Ergonomics are, of course, a matter of opinion, so don’t let my experience deter you from trying these Hyper Clarity binoculars out—the optics are superb, and your hands might find them perfectly suitable.

The 8x or 10x Dilemma

If you are thinking about adding these Hyper Clarity binoculars, or a similar pair of birding or hunting binoculars, to your home, you will usually be faced with the decision between the 8x and 10x versions for most brands/models.

(For those new to binoculars, the “8” or “10” are the magnification of the binoculars. The second number is the diameter of the objective lenses.)

It is easy to think quickly that more magnification is better for your binoculars. Isn’t getting closer to your subject the whole idea? Well, yes, but there are three drawbacks to more magnification:

  1. The greater the magnification, the greater the magnification of vibration and shake from your hands. You might think your hands are steady, but look at a greatly magnified view of the world and you will notice that you aren’t as steady as you thought. When compared to 10x binoculars, 8x binoculars will display less shake.
  2. The field of view of a pair of 8x binoculars will be wider than the 10x binoculars of the same model. This wider field of view will make it easier to acquire your subject and, if it is moving, make it easier to track it.
  3. The exit pupil size (basically the size of the image you are viewing) is calculated by the simple math of dividing the objective lens by the binocular magnification. 10x42 binoculars have an exit pupil of 4.2mm. 8x42 binoculars have an exit pupil of 5.25mm. That means that an 8x42 pair of binoculars will present a virtually larger image for your viewing.

Which do I prefer? 8x binoculars win for me every time due to the larger exit pupil and steadier view. However, there are legions of professional birders and hunters who will swear by the 10x binoculars. This decision becomes a personal one, and preference is a matter of opinion, but I wanted to share the facts here to help a purchase decision.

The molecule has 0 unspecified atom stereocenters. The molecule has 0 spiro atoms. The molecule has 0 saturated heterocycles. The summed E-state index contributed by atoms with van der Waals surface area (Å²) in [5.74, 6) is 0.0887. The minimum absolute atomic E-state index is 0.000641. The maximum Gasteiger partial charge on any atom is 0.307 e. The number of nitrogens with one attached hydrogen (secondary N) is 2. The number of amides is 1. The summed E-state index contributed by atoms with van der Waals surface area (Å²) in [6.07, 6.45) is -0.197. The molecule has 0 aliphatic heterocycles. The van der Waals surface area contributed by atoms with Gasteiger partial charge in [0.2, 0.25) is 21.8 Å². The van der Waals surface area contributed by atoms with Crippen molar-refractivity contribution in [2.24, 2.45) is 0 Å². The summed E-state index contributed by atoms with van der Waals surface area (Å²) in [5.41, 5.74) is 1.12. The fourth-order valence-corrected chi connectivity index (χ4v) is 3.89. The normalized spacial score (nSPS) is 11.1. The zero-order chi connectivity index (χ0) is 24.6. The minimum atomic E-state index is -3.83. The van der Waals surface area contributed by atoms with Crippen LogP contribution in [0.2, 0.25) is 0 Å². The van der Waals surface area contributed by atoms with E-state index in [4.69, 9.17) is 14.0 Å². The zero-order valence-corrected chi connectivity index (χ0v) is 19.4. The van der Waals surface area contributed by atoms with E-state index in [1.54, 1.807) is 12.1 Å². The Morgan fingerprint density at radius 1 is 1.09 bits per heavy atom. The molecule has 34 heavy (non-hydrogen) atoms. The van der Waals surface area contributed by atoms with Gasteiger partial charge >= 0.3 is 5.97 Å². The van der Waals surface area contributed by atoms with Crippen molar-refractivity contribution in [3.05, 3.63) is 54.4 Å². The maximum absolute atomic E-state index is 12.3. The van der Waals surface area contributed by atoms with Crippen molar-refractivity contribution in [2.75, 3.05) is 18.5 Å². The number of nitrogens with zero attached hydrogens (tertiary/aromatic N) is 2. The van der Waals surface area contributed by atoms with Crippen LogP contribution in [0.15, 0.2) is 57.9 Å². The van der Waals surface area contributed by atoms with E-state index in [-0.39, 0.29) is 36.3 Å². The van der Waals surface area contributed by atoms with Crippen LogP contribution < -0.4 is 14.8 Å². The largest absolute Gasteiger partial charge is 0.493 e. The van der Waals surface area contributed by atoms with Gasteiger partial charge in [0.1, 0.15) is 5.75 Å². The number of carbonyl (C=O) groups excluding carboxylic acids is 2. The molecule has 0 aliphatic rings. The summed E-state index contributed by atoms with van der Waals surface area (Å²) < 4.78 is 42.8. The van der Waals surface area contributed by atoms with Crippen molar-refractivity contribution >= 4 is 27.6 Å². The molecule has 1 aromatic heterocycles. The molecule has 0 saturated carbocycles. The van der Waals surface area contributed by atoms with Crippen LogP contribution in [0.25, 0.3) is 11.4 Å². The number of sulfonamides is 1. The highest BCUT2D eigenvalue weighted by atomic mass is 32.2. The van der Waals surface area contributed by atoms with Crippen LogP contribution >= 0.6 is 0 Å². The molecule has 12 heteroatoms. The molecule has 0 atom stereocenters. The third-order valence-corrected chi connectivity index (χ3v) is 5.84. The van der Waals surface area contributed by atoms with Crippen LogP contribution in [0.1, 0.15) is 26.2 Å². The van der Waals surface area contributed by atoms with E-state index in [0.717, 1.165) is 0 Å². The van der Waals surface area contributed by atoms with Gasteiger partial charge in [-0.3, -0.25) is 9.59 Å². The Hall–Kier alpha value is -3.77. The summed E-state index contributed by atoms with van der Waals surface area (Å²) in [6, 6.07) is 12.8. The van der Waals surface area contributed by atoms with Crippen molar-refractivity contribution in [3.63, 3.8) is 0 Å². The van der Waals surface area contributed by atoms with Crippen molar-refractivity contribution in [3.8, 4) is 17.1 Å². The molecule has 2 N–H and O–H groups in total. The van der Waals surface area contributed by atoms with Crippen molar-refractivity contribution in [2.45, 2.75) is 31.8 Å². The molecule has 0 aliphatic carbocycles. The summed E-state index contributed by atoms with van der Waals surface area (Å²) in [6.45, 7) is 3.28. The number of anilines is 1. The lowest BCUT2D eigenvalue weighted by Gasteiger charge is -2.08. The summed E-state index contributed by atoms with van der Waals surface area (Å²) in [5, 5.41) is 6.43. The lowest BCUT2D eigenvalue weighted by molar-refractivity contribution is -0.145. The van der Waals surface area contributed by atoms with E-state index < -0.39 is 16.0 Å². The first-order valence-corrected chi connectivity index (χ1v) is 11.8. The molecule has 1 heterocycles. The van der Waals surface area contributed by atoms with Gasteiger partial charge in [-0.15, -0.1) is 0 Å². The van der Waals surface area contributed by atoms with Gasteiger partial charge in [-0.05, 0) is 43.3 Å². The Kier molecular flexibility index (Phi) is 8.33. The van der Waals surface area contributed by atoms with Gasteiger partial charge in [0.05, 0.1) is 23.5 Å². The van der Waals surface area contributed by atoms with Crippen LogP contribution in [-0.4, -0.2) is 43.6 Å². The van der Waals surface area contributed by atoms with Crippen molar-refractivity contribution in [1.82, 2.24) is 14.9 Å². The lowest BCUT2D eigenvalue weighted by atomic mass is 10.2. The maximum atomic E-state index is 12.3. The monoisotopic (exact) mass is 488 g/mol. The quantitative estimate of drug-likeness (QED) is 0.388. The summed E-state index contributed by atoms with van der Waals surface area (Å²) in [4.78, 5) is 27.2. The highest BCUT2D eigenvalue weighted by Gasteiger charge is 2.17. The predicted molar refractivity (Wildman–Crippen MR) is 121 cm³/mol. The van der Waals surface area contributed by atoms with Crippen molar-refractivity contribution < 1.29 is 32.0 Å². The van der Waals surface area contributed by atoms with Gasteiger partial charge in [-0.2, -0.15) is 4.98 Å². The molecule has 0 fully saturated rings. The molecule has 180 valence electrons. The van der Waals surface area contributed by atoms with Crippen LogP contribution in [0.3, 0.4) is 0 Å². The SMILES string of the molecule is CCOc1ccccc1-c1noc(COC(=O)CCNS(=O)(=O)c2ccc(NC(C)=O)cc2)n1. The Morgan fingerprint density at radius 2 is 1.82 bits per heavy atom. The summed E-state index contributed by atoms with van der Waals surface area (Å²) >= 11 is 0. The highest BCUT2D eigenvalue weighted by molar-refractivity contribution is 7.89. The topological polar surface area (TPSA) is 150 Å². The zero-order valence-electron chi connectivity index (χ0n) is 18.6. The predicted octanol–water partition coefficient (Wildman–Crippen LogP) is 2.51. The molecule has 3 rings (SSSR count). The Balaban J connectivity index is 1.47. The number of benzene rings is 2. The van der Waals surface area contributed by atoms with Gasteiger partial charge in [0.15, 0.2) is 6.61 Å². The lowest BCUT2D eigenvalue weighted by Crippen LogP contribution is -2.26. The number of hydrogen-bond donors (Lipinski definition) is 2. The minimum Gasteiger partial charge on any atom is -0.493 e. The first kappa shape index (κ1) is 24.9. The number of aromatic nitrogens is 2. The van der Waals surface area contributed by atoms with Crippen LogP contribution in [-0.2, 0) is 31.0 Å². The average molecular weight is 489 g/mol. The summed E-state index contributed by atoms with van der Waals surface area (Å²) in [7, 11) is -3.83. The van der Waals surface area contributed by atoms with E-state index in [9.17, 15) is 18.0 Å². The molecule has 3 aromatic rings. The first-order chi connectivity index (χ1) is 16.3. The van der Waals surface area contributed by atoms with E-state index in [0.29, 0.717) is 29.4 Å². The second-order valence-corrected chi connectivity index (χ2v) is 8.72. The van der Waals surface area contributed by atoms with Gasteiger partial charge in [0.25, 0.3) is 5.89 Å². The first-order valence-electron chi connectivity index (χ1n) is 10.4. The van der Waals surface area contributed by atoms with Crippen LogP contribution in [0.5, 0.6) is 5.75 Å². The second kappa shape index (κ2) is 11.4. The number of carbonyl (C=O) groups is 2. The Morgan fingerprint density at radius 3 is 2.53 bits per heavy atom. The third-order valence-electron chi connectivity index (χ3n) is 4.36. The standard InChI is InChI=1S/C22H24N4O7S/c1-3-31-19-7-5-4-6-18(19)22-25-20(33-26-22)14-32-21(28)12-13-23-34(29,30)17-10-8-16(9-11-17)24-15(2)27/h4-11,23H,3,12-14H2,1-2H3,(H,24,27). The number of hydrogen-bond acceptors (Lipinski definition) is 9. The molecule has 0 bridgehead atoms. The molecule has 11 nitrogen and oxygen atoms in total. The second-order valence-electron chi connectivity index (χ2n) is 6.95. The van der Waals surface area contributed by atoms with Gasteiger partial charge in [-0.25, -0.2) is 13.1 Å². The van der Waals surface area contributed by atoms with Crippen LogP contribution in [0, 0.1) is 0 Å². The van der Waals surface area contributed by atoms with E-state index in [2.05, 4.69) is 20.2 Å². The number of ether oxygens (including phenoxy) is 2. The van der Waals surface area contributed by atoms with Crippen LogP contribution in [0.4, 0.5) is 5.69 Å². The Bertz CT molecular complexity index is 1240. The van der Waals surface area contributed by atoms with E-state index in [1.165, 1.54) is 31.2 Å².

Final Thoughts

The Hyper Clarity binoculars from Fujinon represent the company’s first serious entry into the roof prism birding, hunting, and general-purpose binocular world, and Fujinon has arrived with a pair of binoculars that feature a design with stunning good looks and remarkable optical performance at a very attractive price.

It will be interesting to see how they are received by the masses and whether Fujinon will become a prominent attendee at gatherings of binocular users.

Do you have questions about the Hyper Clarity binoculars, or have you gotten a pair and want to share your thoughts? Please leave a question or comment below!

3 Comments

Hello

How about rectilinear distortions ? Have you noticed any ?

You did mention colour fringing.I could not figur out from your description if it was noticed.

very interesting review.

I consider to purchase the 8x42 and waiting for more reviews.

My main use for the binoculars would be for astronomy.

thank you.

As mentioned by the author, they did not detect much in the way of color fringing or degradation in the sharpness even at the extreme edges of the view. However, if you wanted to stay within the same price range and do not want color fringing, the Zeiss 10 x 42 Conquest HD Binoculars, BH # ZE10X42C would be another great option.

http://bhpho.to/3oHr9YS

Hi sam,

Thanks for the note! I did some stargazing with these FUJINON binoculars and was impressed by the sharpness throughout the image. I do not recall seeing any fringing or distortions.

Thanks for stopping by!

Best,

Todd